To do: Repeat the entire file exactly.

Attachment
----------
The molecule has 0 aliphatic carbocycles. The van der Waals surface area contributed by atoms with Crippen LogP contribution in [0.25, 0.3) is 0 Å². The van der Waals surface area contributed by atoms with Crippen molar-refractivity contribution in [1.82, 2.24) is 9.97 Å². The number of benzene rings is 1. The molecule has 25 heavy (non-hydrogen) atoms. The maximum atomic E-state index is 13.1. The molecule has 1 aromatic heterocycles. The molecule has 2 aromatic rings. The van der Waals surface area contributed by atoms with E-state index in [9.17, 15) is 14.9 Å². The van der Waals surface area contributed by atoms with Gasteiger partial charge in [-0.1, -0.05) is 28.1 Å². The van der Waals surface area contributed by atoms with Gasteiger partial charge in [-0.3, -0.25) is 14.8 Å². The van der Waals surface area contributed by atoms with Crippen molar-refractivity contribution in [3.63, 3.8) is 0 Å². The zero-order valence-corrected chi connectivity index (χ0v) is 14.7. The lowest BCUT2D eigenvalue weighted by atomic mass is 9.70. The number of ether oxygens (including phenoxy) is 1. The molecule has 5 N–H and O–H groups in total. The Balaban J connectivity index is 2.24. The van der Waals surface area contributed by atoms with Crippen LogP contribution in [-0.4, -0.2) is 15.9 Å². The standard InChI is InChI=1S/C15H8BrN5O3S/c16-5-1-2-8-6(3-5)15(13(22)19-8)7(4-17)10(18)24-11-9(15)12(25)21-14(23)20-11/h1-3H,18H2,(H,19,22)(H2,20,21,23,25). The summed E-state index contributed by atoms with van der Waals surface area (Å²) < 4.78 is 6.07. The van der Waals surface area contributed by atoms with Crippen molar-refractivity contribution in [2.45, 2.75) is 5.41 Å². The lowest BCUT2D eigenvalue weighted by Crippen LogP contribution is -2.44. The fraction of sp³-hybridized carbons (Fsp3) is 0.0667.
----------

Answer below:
The molecule has 0 aliphatic carbocycles. The van der Waals surface area contributed by atoms with Crippen LogP contribution in [0.25, 0.3) is 0 Å². The van der Waals surface area contributed by atoms with Crippen molar-refractivity contribution in [1.82, 2.24) is 9.97 Å². The number of benzene rings is 1. The molecule has 25 heavy (non-hydrogen) atoms. The maximum atomic E-state index is 13.1. The molecule has 1 aromatic heterocycles. The molecule has 2 aromatic rings. The van der Waals surface area contributed by atoms with E-state index in [9.17, 15) is 14.9 Å². The van der Waals surface area contributed by atoms with Gasteiger partial charge in [-0.1, -0.05) is 28.1 Å². The van der Waals surface area contributed by atoms with Gasteiger partial charge in [-0.3, -0.25) is 14.8 Å². The van der Waals surface area contributed by atoms with Crippen molar-refractivity contribution in [3.63, 3.8) is 0 Å². The zero-order valence-corrected chi connectivity index (χ0v) is 14.7. The lowest BCUT2D eigenvalue weighted by atomic mass is 9.70. The number of ether oxygens (including phenoxy) is 1. The molecule has 5 N–H and O–H groups in total. The Balaban J connectivity index is 2.24. The van der Waals surface area contributed by atoms with Crippen LogP contribution in [-0.4, -0.2) is 15.9 Å². The standard InChI is InChI=1S/C15H8BrN5O3S/c16-5-1-2-8-6(3-5)15(13(22)19-8)7(4-17)10(18)24-11-9(15)12(25)21-14(23)20-11/h1-3H,18H2,(H,19,22)(H2,20,21,23,25). The summed E-state index contributed by atoms with van der Waals surface area (Å²) < 4.78 is 6.07. The van der Waals surface area contributed by atoms with Crippen molar-refractivity contribution in [2.45, 2.75) is 5.41 Å². The lowest BCUT2D eigenvalue weighted by Crippen LogP contribution is -2.44. The fraction of sp³-hybridized carbons (Fsp3) is 0.0667.